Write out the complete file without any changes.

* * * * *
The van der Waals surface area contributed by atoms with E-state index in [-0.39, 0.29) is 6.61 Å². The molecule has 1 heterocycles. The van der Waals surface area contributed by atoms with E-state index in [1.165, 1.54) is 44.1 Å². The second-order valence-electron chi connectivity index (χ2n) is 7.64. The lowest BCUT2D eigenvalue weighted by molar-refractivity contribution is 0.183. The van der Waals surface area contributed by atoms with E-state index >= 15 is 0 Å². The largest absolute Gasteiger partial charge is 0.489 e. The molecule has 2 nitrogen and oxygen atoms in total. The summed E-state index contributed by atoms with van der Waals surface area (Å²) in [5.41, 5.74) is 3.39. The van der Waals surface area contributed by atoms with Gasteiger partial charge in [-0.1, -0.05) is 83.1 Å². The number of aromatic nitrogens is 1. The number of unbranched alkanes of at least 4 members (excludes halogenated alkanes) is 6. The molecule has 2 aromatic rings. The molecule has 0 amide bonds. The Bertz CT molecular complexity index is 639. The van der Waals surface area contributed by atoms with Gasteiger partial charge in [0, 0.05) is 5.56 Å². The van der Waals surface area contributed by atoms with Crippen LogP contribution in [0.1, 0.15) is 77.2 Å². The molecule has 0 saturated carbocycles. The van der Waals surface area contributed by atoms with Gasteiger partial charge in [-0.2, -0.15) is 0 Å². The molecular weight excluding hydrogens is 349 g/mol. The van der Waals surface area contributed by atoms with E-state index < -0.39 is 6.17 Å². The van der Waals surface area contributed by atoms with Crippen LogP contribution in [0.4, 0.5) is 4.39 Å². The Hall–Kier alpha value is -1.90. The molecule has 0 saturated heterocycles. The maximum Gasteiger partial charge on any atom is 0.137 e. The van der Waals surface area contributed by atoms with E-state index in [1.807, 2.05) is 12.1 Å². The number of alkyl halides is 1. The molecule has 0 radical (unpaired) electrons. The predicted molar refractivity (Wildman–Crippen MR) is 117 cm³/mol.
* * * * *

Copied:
The van der Waals surface area contributed by atoms with E-state index in [-0.39, 0.29) is 6.61 Å². The molecule has 1 heterocycles. The van der Waals surface area contributed by atoms with E-state index in [1.165, 1.54) is 44.1 Å². The second-order valence-electron chi connectivity index (χ2n) is 7.64. The lowest BCUT2D eigenvalue weighted by molar-refractivity contribution is 0.183. The van der Waals surface area contributed by atoms with E-state index >= 15 is 0 Å². The largest absolute Gasteiger partial charge is 0.489 e. The molecule has 2 nitrogen and oxygen atoms in total. The summed E-state index contributed by atoms with van der Waals surface area (Å²) in [5.41, 5.74) is 3.39. The van der Waals surface area contributed by atoms with Gasteiger partial charge in [-0.1, -0.05) is 83.1 Å². The number of aromatic nitrogens is 1. The number of unbranched alkanes of at least 4 members (excludes halogenated alkanes) is 6. The molecule has 2 aromatic rings. The molecule has 0 amide bonds. The Bertz CT molecular complexity index is 639. The van der Waals surface area contributed by atoms with Gasteiger partial charge in [0, 0.05) is 5.56 Å². The van der Waals surface area contributed by atoms with Crippen LogP contribution in [0.1, 0.15) is 77.2 Å². The molecule has 0 saturated carbocycles. The van der Waals surface area contributed by atoms with Gasteiger partial charge in [-0.2, -0.15) is 0 Å². The molecular weight excluding hydrogens is 349 g/mol. The van der Waals surface area contributed by atoms with E-state index < -0.39 is 6.17 Å². The van der Waals surface area contributed by atoms with Crippen LogP contribution in [0.4, 0.5) is 4.39 Å². The Hall–Kier alpha value is -1.90. The molecule has 0 saturated heterocycles. The maximum Gasteiger partial charge on any atom is 0.137 e. The van der Waals surface area contributed by atoms with E-state index in [1.807, 2.05) is 12.1 Å². The number of alkyl halides is 1. The molecule has 0 radical (unpaired) electrons. The predicted molar refractivity (Wildman–Crippen MR) is 117 cm³/mol.